These are just a few examples of jurisdictions with soft drink taxes; others include France, Mauritus, and Barbados. Countries are also experimenting with taxes on other unhealthy food products, or on specific nutrients such as fat or salt, often in tandem with taxes on sugary beverages.
Soft drink taxes are a relatively new initiative, meaning that there’s not much ‘real world’ evidence of their impact. However, modelling studies suggest that tax increases are effective in reducing consumption of SSBs, and a recent evaluation of Mexico’s soft drink tax provides more concrete evidence of the effectiveness of taxes in shifting consumption patterns. The study found that the average volume of taxed beverages purchased monthly was six percent lower after the tax was implemented, with reductions accelerating over time, and reaching a 12 percent decline by December 2014.
The effects of soft drink taxes on diet-related health are less certain, but there is some evidence for this relationship too. One review of the evidence found a statistically significant association between “substantial” food taxes and weight outcomes, particularly in relation to children, adolescents, low socioeconomic status populations, and those at risk for overweight.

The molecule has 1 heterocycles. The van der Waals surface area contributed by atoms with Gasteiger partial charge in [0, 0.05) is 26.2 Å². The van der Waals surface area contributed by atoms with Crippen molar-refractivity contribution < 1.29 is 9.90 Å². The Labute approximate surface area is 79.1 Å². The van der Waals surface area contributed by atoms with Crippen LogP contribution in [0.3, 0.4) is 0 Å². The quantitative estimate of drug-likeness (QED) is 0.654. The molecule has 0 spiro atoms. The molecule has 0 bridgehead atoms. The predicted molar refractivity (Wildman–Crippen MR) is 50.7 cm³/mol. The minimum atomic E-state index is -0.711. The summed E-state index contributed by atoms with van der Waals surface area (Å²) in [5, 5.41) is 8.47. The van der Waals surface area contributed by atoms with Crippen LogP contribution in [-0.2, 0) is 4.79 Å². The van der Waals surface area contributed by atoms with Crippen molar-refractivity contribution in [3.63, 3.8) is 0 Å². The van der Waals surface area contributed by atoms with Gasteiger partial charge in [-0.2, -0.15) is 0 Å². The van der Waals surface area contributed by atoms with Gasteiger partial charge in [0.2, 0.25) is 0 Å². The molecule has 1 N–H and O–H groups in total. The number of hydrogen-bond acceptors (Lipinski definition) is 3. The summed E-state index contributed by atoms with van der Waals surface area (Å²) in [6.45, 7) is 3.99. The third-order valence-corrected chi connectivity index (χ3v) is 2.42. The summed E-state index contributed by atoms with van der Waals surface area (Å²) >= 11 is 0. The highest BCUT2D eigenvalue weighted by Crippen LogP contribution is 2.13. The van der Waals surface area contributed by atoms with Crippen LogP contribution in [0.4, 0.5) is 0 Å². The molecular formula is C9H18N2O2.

Other studies are more equivocal, but keep in mind that this a recurring problem in public health – the difficulty of showing that one initiative in isolation will lead to significant weight reductions. Experts agreed that a number of complementary measures will be required if we are to see meaningful reductions in obesity and overweight.
One of the main concerns about soft drink taxes is that they are regressive. In theory, SSB taxes have a larger impact on lower socioeconomic groups, given that such groups pay a higher proportion of their income towards soft drink purchases.
Australia’s GST exempts many foods that are a core component of a healthy diet, such as fresh fruits and vegetables. Sugary drinks are subject to the GST, meaning that there is a kind of differential tax on soft drinks. However, the GST is not intended for this purpose and operates differently to a specific, health-related soft drink tax.
In 2008 the National Preventative Health Taskforce recommended that the government commission a review of economic policies and taxation systems, and use economic incentives to decrease the production and consumption of unhealthy foods and beverages. It cautiously recommended a soft drink tax, given the uncertain impact of these taxes on consumer health.
So should Australia introduce a soft drink tax? Jamie Oliver’s right. The Australian government does take a “weak, pathetic” approach to obesity prevention, and we could do better.
The evidence shows that an SSB tax could have a real impact on Australian’s soft drink consumption habits, as does the effectiveness of tobacco taxes and other food taxes such as Denmark’s tax on saturated fat. Soft drink has no nutritional value, making it one of the more uncomplicated food products to tax.